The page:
State legislators are considering several student-loan bills, including one that would help them keep track of how much money they’re taking out to pay for college.
College students have long complained that it’s hard to keep track of how much they owe when they start taking out loans to pay for school. Now, a new bill in the state Legislature aims to make those loans more transparent.
The bill, Senate Bill 5022, passed unanimously in the Senate on March 1 and is now in the House Higher Education Committee, where it’s scheduled for a hearing March 21. It’s also been endorsed by the Washington Student Association, an organization of student-government leaders on 10 campuses who lobby the Legislature and do grass-roots organizing.
The bill, one of four student-loan bills being debated this session, would give college students a snapshot of the total amount of loans they have received so far, tell when the loans will come due and show what the likely payment will be.
The bill’s sponsor, Sen. Barbara Bailey, R-Oak Harbor, said college graduates are often surprised by the size of the monthly payment when their student loan comes due. She hopes that being more transparent about the cost will cause students to take a second look at their finances and decide if they really need to borrow money, or if they could find another way to come up with the funds, such as taking a part-time job while attending school.
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Unlike most other loans, student loans can’t be discharged through bankruptcy, and in the United States more than $1.3 trillion is owed in cumulative student federal debt. In Washington state, the average person with student loans has a debt load of $24,000.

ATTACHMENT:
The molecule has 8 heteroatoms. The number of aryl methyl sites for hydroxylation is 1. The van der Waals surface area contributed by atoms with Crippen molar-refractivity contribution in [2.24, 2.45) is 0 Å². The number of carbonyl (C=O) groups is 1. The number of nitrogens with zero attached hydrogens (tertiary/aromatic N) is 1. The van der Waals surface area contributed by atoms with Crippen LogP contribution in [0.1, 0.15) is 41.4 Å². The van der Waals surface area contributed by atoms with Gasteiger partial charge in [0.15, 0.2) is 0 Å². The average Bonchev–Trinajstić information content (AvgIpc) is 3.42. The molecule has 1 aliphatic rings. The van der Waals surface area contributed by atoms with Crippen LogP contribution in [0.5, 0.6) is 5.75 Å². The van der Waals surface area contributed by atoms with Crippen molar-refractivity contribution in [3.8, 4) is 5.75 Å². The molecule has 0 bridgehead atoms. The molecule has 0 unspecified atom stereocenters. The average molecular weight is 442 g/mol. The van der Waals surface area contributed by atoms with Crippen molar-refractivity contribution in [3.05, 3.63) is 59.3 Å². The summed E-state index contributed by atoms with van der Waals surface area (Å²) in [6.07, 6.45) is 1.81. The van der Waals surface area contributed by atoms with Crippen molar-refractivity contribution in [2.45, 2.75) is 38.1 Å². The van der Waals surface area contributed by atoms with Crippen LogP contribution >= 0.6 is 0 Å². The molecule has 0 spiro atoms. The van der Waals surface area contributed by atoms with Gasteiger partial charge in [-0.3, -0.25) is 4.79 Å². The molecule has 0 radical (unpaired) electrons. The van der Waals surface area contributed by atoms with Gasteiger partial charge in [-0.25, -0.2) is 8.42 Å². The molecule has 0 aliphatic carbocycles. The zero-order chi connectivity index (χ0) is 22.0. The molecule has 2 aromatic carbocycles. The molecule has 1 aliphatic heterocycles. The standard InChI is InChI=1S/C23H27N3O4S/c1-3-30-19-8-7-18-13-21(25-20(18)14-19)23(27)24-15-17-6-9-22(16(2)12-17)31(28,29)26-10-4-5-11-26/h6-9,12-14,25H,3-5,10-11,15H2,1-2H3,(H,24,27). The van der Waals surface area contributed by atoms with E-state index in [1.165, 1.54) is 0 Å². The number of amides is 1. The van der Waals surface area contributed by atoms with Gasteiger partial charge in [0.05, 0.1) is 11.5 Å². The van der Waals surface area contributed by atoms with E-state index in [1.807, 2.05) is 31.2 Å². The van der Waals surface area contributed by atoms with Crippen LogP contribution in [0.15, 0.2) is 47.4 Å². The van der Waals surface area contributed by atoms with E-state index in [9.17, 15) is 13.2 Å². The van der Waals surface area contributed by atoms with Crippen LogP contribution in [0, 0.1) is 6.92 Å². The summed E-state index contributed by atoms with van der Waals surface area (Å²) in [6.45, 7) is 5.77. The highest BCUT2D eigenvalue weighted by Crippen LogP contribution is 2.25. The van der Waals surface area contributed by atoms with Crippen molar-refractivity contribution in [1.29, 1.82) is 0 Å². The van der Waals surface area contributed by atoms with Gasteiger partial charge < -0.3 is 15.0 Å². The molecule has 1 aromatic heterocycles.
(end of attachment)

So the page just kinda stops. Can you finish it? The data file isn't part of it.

Those loans may prevent a recent graduate from qualifying for a loan to buy a new car, or eventually, a first home, Bailey said. “In the long term, this is going to hurt our economy,” she said.
Under the bill, the information would be provided by the college the student is attending, and it includes the state’s private colleges and universities. Indiana, Wisconsin and Nebraska have passed similar legislation.
Bailey is also sponsoring a student-loan education bill, Senate Bill 5100, that would require colleges to offer seminars to incoming students on loans, scholarships and grants. That bill passed the Senate unanimously and is in the House Higher Education Committee.
Meanwhile, the House has passed a student-loan bill of rights, House Bill 1440, at the request of the state Attorney General’s Office. It would create a student education- loan ombuds to help students with complaints about their loans. It also requires student- loan servicers to be licensed by the state, and lays out standards for how a loan servicer should operate. The bill has passed the House and is also now in the Senate Higher Education Committee, where it is scheduled for a hearing Tuesday.
Another bill, House Bill 1169, would establish a hotline for student-loan debt and provide more education about loans and how they function. That bill passed the House and it is now in the Senate and scheduled for a hearing Tuesday.